Millions of Americans are not getting the second doses of their Covid-19 vaccines, and their ranks are growing. More than five million people, or nearly 8% of those who got a first shot of the Pfizer or Moderna vaccines, have missed their second doses, according to the most recent data from the Centers for Disease Control and Prevention. That is more than double the rate among people who got inoculated in the first several weeks of the nationwide vaccine campaign. The CDC’s count of missed second doses is through April 9.
The reasons vary for why people are missing their second shots. In interviews, some said they feared the side effects, which can include flulike symptoms. Others said they felt that they were sufficiently protected with a single shot. Another hurdle has been surprisingly prevalent. A number of vaccine providers have cancelled second-dose appointments because they ran out of supply or didn’t have the right brand in stock.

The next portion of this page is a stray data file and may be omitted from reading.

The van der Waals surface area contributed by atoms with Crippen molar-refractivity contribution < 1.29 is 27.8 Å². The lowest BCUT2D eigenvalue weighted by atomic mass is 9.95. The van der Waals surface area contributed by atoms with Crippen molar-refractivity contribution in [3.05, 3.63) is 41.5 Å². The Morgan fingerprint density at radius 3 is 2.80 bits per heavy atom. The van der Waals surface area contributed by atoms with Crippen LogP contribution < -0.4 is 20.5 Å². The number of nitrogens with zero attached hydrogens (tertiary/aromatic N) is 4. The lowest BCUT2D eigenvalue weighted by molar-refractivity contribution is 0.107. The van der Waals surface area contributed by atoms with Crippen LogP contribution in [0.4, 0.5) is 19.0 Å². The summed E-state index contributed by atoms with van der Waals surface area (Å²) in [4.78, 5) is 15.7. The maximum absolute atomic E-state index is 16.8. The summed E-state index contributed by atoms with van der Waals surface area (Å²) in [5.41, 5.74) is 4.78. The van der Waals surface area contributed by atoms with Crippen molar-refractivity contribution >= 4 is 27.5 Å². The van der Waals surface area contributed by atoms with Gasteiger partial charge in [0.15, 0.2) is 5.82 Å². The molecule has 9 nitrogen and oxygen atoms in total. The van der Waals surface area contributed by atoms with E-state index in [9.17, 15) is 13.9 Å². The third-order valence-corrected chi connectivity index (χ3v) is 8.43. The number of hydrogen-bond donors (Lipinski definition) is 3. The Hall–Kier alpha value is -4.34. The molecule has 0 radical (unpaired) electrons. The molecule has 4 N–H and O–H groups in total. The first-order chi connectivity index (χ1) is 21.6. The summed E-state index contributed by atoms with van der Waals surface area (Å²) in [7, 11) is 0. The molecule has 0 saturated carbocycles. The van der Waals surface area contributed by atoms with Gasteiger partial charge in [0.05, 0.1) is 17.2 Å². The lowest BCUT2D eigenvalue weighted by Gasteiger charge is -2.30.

In Arkansas and Illinois, health officials have directed teams to call, text or send letters to people to remind them to get their second shots. In Pennsylvania, officials are trying to ensure that college students can get their second shots after they leave campus for the summer. South Carolina has allocated several thousand doses for people who are overdue for their second shot.
Mounting evidence collected in trials and from realworld immunisation campaigns show that compared with the two-dose regimen, a single shot triggers a weaker immune response and may leave recipients more susceptible to virus variants.
Cases remain high in US
Vaccination rates are falling in the US, despite the spread of highly contagious virus variants. More than 50,000 new US cases were reported on Saturday, and case rates are similar to those of the second wave last summer. But the average number of vaccine doses being administered each day, which rose for months and peaked at 3.4 million, has now fallen to 2.9 million, its lowest level since March 31, according to data from the CDC. The vaccination rate stopped climbing on April 13, when health officials recommended pausing the use of Johnson & Johnson’s vaccine to allow researchers to examine a rare blood-clotting disorder that emerged in six recipients. The FDA lifted the pause on Friday.